Newspapers and blogs today are full of stuff about an English Parliament or an English Grand Committee. Malcolm Rifkind has made a major speech in which he suggests an English Grand Committee of Parliament with English Members of Parliament only sitting and voting on matters which only concern England, and it looks as though the Party may be backing the idea.
As an interim measure, an English Grand Committee is a good idea, but we should be aiming for an English Parliament.
The United Kingdom of Great Britain and Northern Ireland is made up of four countries:- England, Wales, Scotland, and Northern Ireland. The last three of these have a recognized identity, culture, nationalism and, importantly, their own legislature, whether it be called Assembly or Parliament, which determines domestic matters.
The fourth, England, does not have its own legislature. That must mean we are an oppressed, discriminated against minority! Our domestic matters are determined by a Government made up largely of Scots, and voted for by Members of the UK Parliament representing Welsh, Scottish and Northern Ireland constituencies.
Let’s look at a hypothetical case:- prescription charges. The national legislatures in Wales, Scotland and Northern Ireland could decide to abolish charges and allow free prescriptions. Then UK MPs from those three countries could consider a similar measure for England, and could vote against abolition of charges, against the wishes of the English people and the English MPs, thereby putting the English at yet another disadvantage.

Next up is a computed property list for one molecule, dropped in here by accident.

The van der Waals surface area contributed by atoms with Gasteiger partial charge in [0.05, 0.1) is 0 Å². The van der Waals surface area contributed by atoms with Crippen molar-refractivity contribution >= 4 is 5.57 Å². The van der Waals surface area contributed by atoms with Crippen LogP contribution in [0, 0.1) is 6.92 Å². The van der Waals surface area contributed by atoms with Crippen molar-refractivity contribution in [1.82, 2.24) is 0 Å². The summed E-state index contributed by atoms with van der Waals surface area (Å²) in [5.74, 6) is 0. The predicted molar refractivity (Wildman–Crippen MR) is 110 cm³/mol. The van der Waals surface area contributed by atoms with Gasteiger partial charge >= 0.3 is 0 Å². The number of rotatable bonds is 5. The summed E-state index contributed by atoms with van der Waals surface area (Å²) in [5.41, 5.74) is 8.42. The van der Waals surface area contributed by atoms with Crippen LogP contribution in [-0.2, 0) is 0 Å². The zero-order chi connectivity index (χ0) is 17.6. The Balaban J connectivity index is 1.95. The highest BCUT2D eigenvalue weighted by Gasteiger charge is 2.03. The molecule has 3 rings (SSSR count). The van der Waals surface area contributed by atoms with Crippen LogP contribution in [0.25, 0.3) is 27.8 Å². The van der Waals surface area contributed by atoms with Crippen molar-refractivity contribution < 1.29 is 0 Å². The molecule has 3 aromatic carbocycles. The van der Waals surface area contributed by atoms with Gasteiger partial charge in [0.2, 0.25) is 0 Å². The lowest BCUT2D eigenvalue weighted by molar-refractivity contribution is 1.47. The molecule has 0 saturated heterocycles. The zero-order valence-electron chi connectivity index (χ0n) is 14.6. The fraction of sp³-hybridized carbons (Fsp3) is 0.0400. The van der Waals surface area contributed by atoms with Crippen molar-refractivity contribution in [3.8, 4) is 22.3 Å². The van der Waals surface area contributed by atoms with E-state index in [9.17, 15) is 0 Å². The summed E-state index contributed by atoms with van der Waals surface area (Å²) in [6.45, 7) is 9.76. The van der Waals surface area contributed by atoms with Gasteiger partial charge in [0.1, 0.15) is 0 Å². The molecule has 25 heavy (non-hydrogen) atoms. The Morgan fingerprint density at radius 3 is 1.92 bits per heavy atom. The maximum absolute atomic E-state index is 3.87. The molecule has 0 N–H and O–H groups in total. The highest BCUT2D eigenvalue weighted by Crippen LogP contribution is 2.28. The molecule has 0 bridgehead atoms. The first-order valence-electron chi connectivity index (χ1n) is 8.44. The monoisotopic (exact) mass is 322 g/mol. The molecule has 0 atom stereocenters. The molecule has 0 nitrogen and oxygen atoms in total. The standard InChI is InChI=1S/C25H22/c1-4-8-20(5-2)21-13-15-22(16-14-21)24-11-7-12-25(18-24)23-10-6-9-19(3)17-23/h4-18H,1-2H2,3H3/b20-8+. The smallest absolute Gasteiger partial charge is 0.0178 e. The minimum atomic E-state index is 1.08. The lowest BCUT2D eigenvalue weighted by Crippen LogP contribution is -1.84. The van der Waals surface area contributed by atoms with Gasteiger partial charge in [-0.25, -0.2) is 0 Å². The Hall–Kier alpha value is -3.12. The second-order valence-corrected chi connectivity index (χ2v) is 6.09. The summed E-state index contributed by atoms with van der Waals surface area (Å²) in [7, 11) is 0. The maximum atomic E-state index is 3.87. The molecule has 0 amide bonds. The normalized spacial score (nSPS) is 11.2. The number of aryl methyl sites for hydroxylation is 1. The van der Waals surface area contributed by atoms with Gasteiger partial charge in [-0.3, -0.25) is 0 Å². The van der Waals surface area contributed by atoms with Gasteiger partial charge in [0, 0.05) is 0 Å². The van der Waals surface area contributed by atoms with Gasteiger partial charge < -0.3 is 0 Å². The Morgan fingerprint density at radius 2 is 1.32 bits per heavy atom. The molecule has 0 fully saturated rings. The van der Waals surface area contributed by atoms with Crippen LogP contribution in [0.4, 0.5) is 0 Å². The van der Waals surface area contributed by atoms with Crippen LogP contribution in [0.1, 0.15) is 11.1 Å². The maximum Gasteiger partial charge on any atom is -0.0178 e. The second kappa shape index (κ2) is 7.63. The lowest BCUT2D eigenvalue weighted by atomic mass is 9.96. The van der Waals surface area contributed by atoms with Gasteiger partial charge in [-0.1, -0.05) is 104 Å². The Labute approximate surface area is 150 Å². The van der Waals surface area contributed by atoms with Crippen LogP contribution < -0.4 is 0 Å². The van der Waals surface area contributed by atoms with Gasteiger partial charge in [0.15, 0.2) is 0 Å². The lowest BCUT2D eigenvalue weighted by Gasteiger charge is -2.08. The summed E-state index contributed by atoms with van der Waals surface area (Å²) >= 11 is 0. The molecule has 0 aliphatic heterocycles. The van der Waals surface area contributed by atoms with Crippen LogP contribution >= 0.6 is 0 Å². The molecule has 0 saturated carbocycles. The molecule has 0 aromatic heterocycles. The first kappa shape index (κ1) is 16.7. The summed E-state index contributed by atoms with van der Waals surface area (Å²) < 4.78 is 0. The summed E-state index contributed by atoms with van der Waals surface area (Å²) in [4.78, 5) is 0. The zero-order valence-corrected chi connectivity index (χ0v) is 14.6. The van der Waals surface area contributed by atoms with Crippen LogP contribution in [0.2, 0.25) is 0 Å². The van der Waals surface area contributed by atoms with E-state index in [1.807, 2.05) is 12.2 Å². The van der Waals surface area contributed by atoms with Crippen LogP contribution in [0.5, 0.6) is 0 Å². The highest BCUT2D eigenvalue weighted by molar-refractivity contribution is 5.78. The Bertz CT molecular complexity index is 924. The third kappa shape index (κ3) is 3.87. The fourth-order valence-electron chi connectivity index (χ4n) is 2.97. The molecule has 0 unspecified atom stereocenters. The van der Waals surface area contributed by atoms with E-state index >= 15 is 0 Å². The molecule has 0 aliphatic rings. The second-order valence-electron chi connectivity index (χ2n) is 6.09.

As an aside, why is it that Scottish, Welsh and Irish culture and traditions, however nationalistic, are considered charming and an important part of the country’s life and history, whereas in England such things are castigated as nastily xenophobic?
Another extremely important point on this subject is that we must oppose any suggestion of regionalized Parliaments or Assemblies. If Labour feels that public opinion is so strong they must do something, it is likely they would opt for Parliaments for Scotland, Wales and Northern Ireland, and Regional Assemblies for the various parts of England. This is quite unacceptable and illogical. Scotland has regions, Strathclyde being a case in point, but there was no suggestion there should be anything other than a national Parliament.
England, too, must have a national Parliament. There must be Parliaments for each of the four nation states of the United Kingdom.